Last Updated on April 24, 2023 by Coral Realm

Keeping fish can be hard, especially when looking after Saltwater fish. The balance of keeping freshwater fish vs tropical fish is huge. After all, you’re trying to recreate a habitat provided by mother ocean, and its endless adjustments. Not to mention ocean fish and their migration habits!

Saltwater fish can be extremely hard to keep. Some of them need a team of marine biologists to look after, and are only found in the best public aquariums. But most novices want to immediately go for the brightest colored fish, and don’t have the experience to care for them. That’s simply cruel. So here’s our list of Saltwater fish for Advanced Fishkeepers! If you want to really bring out the vivid color in these fish, try using a LED aquarium light. Check out our post: Best LED Aquarium Lighting – Our 2023 Guide for a comprehensive look at how to get one set up.





Pipefishes are rife in pet stores across the planet. They are slow moving and easy to collect from reefs. Basic nets is all it takes to rob these fish from their natural habitat. Pipefishes are normally costly fish, averaging a cost of about a $35 to $100 per fish.

However, despite their pretty appearance, these fish have a ravenous appetite. Their diet is similar to that of the Mandarin Fish (which is also on this list for similar reasons!) They need large feed, such as shrimp to ensure they stay healthy and live to their natural potential. They eat on mass and regularly throughout the day. Furthermore, these fish are not clean eaters, and you relatively small tank will quickly become polluted, even if you’re using the latest fluval filters.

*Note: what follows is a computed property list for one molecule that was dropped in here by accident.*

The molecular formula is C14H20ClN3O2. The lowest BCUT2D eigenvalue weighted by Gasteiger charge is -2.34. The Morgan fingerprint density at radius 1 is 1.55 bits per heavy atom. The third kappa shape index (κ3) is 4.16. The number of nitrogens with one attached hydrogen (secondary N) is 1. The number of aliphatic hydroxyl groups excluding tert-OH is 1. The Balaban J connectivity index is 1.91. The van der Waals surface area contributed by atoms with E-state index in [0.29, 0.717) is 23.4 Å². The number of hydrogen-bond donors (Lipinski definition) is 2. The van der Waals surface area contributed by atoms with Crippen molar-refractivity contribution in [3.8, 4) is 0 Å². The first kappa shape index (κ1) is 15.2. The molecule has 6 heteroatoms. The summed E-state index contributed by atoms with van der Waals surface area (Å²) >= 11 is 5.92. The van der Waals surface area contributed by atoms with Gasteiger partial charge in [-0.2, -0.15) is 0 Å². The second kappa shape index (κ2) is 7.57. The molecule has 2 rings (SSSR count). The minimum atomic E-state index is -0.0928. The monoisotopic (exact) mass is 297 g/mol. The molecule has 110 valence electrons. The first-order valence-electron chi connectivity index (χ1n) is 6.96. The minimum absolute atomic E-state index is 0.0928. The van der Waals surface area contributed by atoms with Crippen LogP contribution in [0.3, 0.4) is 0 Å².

Photo credit: Luc Viatour /

This beautiful fish, with vibrant flashes of green and red is a common fish to wreck havoc on novices. It’s popular simply because it’s relatively cheap, about 25 US dollars in most pet stores.

The mandarinfish also has other traits that make it appealing to a novice. It’s a playful and interesting to watch fish. It likes to “look at you” often seen staring at the aquarium glass and they have a lively swimming habit, going in and out of plants rocks and floating across the tank.

What makes the fish difficult to handle is that it doesn’t eat the food the rest of your fish will eat. Pellets, flakes, sinking food, even live food won’t satisfy this one’s picky diets. What do they enjoy best; small marine invertebrates called opepods and amphipods. To create the ideal conditions for those invertebrates to even survive requires a huge tank that’s fully matured.

If you do want to buy this fish, make sure you see it eating flaked food at the pet store before taking it home.

Orange Spotted Filefish

orange spotted filefish

Nathan Rupert via Flickr. 

Again, this striking fish attracts amatuers due to it’s remarable colors, there’s a trend here right? It’s a rare find, even in specialist aquariums, but ocassionaly hits fish shops for between $30 – $60.